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Roy A Mason v. Hartley

March 2, 2011

ROY A MASON, PLAINTIFF,
v.
HARTLEY, ET AL.,
DEFENDANTS.



The opinion of the court was delivered by: Gary S.Austin United States Magistrate Judge

SECOND SCREENING ORDER ORDER DISMISSING FIRST AMENDED COMPLAINT FOR FAILURE TO STATE A CLAIM, WITH LEAVE TO AMEND (Doc. 9.) ORDER FOR CLERK TO SEND COMPLAINT FORM TO PLAINTIFF THIRTY DAY DEADLINE TO FILE SECOND AMENDED COMPLAINT

I. RELEVANT PROCEDURAL HISTORY

Roy A. Mason ("Plaintiff") is a state prisoner in the custody of the California Department of Corrections and Rehabilitation ("CDCR"), proceeding pro se and in forma pauperis with this civil rights action pursuant to 42 U.S.C. § 1983. Plaintiff filed the Complaint commencing this action on February 8, 2008. (Doc. 1.) On June 2, 2009, the Court issued an order dismissing the Complaint for failure to state a claim, with leave to amend. (Doc. 6.) On July 22, 2009, Plaintiff filed the First Amended Complaint, which is presently before the Court for screening. (Doc. 9.)

II. SCREENING REQUIREMENT

The court is required to screen complaints brought by prisoners seeking relief against a governmental entity or officer or employee of a governmental entity. 28 U.S.C. § 1915A(a). The court must dismiss a complaint or portion thereof if the prisoner has raised claims that are legally "frivolous or malicious," that fail to state a claim upon which relief may be granted, or that seek monetary relief from a defendant who is immune from such relief. 28 U.S.C. § 1915A(b)(1),(2). "Notwithstanding any filing fee, or any portion thereof, that may have been paid, the court shall dismiss the case at any time if the court determines that . . . the action or appeal . . . fails to state a claim upon which relief may be granted." 28 U.S.C. § 1915(e)(2)(B)(ii).

A complaint is only required to contain "a short and plain statement of the claim showing that the pleader is entitled to relief . . . ." Fed. R. Civ. P. 8(a)(2). Detailed factual allegations are not required, but "[t]hreadbare recitals of the elements of a cause of action, supported by mere conclusory statements, do not suffice." Ashcroft v. Iqbal, 129 S.Ct. 1937, 1949 (2009) (citing Bell Atlantic Corp. v. Twombly, 550 U.S. 544, 555, 127 S.Ct. 1955, 1964-65 (2007)). "[P]laintiffs [now] face a higher burden of pleadings facts . . ," Al-Kidd v. Ashcroft, 580 F.3d 949, 977 (9th Cir. 2009), and while a plaintiff's allegations are taken as true, courts "are not required to indulge unwarranted inferences," Doe I v. Wal-Mart Stores, Inc., 572 F.3d 677, 681 (9th Cir. 2009) (internal quotation marks and citation omitted).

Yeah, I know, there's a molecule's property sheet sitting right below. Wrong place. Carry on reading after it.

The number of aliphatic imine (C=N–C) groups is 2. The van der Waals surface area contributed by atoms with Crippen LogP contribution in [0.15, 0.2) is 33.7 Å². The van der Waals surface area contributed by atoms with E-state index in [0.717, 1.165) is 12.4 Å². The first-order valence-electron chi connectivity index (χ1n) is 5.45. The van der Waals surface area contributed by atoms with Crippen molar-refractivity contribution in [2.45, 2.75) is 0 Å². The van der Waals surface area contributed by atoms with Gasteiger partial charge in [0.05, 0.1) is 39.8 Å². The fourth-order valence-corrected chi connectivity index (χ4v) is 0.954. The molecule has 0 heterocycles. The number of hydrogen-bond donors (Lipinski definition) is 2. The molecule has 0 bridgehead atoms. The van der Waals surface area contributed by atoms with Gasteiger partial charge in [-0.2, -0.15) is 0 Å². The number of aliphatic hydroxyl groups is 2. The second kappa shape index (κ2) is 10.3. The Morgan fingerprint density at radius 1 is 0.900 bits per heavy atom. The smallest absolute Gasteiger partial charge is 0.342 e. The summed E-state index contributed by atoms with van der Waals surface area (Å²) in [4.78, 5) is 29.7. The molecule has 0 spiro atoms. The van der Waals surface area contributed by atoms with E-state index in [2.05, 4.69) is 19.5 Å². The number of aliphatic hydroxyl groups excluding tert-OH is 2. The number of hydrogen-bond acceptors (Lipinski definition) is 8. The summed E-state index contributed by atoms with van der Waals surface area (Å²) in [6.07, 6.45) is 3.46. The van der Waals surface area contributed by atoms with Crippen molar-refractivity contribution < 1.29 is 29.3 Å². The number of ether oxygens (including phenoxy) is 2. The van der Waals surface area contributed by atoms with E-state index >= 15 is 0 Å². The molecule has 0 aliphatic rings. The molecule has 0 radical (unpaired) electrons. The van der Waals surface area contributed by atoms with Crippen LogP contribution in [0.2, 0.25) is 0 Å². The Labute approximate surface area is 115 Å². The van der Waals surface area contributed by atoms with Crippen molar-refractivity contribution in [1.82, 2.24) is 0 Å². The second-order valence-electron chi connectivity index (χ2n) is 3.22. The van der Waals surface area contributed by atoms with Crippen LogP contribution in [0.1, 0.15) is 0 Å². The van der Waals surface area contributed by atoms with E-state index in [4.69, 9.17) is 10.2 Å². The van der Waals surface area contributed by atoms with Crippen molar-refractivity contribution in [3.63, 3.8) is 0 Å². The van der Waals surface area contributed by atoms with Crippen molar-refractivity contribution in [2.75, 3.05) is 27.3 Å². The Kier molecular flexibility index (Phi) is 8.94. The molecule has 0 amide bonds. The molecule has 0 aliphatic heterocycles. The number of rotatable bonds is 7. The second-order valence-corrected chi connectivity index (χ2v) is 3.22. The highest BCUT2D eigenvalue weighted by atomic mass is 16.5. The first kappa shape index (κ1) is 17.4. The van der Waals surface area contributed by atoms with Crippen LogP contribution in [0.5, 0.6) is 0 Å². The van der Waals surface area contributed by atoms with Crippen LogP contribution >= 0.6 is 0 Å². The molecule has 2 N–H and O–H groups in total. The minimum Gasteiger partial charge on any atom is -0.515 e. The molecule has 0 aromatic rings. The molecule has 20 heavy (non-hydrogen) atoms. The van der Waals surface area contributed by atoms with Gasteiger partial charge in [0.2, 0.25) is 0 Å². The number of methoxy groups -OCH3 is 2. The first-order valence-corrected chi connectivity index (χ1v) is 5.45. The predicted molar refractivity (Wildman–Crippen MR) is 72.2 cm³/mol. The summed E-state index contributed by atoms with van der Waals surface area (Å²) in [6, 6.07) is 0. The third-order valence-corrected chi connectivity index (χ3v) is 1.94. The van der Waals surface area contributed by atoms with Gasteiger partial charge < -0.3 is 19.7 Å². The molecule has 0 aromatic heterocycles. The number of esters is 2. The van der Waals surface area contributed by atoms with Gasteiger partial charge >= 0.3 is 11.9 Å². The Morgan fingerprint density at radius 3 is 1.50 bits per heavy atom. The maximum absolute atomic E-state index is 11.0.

To state a viable claim for relief, Plaintiff must set forth sufficient factual allegations sufficient to state a plausible claim for relief. Iqbal, 129 S.Ct. at 1949-50; Moss v. U.S. Secret Service, 572 F.3d 962, 969 (9th Cir. 2009). The mere possibility of misconduct falls short of meeting this plausibility standard. Id.

III. SUMMARY OF AMENDED COMPLAINT

Plaintiff is presently incarcerated at Avenal State Prison ("ASP") in Avenal, California, where the events at issue allegedly occurred. Plaintiff names as defendants J. Hartley (Warden), Lieutenant ("Lt.") Buck, Sergeant ("Sgt.") Ybarra, Sgt. T. Amaro, Sgt. Hurl, and Correctional Counselor Wagner ("Defendants"). Defendants are all employees of the CDCR at ASP.